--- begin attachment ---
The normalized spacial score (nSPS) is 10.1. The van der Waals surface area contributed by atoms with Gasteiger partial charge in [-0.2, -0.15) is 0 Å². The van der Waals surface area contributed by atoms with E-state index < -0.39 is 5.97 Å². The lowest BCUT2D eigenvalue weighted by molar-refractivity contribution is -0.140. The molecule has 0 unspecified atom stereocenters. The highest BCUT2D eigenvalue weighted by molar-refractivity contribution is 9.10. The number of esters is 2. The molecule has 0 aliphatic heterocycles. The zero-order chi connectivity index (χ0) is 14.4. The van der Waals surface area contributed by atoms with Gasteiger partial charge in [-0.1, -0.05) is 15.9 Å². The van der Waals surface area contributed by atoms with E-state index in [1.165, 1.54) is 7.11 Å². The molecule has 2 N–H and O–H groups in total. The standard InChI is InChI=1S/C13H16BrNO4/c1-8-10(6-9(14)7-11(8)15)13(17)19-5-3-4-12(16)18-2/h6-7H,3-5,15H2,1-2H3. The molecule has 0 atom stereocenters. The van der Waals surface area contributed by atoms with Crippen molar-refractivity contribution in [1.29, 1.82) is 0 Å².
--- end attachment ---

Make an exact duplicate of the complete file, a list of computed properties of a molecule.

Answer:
The normalized spacial score (nSPS) is 10.1. The van der Waals surface area contributed by atoms with Gasteiger partial charge in [-0.2, -0.15) is 0 Å². The van der Waals surface area contributed by atoms with E-state index < -0.39 is 5.97 Å². The lowest BCUT2D eigenvalue weighted by molar-refractivity contribution is -0.140. The molecule has 0 unspecified atom stereocenters. The highest BCUT2D eigenvalue weighted by molar-refractivity contribution is 9.10. The number of esters is 2. The molecule has 0 aliphatic heterocycles. The zero-order chi connectivity index (χ0) is 14.4. The van der Waals surface area contributed by atoms with Gasteiger partial charge in [-0.1, -0.05) is 15.9 Å². The van der Waals surface area contributed by atoms with E-state index in [1.165, 1.54) is 7.11 Å². The molecule has 2 N–H and O–H groups in total. The standard InChI is InChI=1S/C13H16BrNO4/c1-8-10(6-9(14)7-11(8)15)13(17)19-5-3-4-12(16)18-2/h6-7H,3-5,15H2,1-2H3. The molecule has 0 atom stereocenters. The van der Waals surface area contributed by atoms with Crippen molar-refractivity contribution in [1.29, 1.82) is 0 Å².